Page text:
It is important to reach out for help in the early stages of this condition; however, for some there are barriers. The person with an eating disorder often feels they are undeserving of help or that accepting help is a weakness. They may have learned from their family and culture to value control and to avoid conﬂict and expression of feelings. This can be due partly to malnutrition, but also to a lack of learned ability to be assertive and to express one’s voice.
There may also be ambivalence about getting better. There is a fear of losing beliefs and rituals that have helped with coping in the past. Sometimes the health care provider is not trusted, may be viewed as someone ‘forcing’ the client to do something he or she does not want to do.
This is a time when self-harming behaviours and suicidal ideation may become a way of coping with this turmoil—and a time when the support of friends and family is critical. Friends and family can help by providing empathetic listening and by acknowledging the ambivalence and the confusion. It is an important time to keep believing in recovery and supporting selfefﬁcacy. However, the person always needs to be kept safe; when danger is imminent, use of professional emergency services may be needed.
A consistent, hopeful and future-oriented approach is crucial to the healing process. Open communication facilitates this, although it can be sometimes demanding for helpers. They need to recognize that they must manage their own feelings of frustration: it can be challenging to encourage someone to express their feelings and then to hear their sadness, anger and despair, while not being able to ‘ﬁx’ it for them. Being honest and direct, while being compassionate, remains critical.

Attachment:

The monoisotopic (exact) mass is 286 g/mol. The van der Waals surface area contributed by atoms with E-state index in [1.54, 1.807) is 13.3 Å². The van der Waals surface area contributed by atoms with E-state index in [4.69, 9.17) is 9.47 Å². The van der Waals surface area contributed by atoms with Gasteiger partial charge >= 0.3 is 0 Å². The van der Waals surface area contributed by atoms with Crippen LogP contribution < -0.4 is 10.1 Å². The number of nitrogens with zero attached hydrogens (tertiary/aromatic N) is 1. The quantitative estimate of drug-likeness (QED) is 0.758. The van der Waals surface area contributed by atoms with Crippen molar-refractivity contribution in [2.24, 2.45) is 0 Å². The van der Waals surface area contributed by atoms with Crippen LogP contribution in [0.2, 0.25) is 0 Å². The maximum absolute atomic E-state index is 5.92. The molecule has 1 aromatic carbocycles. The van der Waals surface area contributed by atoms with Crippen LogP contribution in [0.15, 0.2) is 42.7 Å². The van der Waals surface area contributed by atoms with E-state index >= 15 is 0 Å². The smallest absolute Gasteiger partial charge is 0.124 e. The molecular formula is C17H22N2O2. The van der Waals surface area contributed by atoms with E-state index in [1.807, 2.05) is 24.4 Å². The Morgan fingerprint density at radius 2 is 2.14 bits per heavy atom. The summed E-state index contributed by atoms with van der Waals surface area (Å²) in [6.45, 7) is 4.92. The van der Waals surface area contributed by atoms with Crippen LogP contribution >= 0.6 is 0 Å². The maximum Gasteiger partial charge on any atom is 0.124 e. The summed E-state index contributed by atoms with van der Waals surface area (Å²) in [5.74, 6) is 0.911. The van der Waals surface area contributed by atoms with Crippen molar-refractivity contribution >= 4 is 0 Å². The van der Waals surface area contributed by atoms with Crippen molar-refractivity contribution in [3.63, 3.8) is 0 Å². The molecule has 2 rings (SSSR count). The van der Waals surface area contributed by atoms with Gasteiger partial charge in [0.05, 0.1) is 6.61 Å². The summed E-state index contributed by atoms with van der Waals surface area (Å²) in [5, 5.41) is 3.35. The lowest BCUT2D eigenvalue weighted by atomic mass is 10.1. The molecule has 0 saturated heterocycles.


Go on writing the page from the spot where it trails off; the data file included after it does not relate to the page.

Help from their peers is sometimes easier for people with disordered eating to accept. In their despair, they struggle with thoughts of self-punishment and use the ED behaviours for relief from these thoughts. Feelings of shame tend to lead to further negative behaviours and further guilt. But, amidst the despair, they often also search for meaning and a better understanding of their purpose in life. Self-help groups and peer support can often help individuals manage these feelings and focus on personal values to good effect.
Ultimately, it bodes well for health care providers and signiﬁcant others to help these young people “construct a sense of hopefulness that they can ultimately enjoy a life without the eating disorder.
About the Authors
Dr. Leichner is Psychiatric Director of the Eating Disorders Program at BC Children’s Hospital and Clinical Professor with UBC’s Department of Psychiatry
Dr. Manley is Clinical Director of the Eating Disorders Program at BC Children’s Hospital and Clinical Assistant Professor, UBC Department of Psychiatry
Fictionalized vignette based on what patients have reported.
McCreary Centre Society. (2000). Mirror images: Weight issues among BC youth, results from the Adolescent Health Survey. Burnaby, BC: Author
American Psychiatric Association. (2000). Practice guideline for the treatment of patients with eating disorders (Revision). American Journal of Psychiatry 157(1)
Manley, R.S. & Leichner, P. (2003). Anguish and despair in adolescents with eating disorders. Crisis, 24(1), 32-36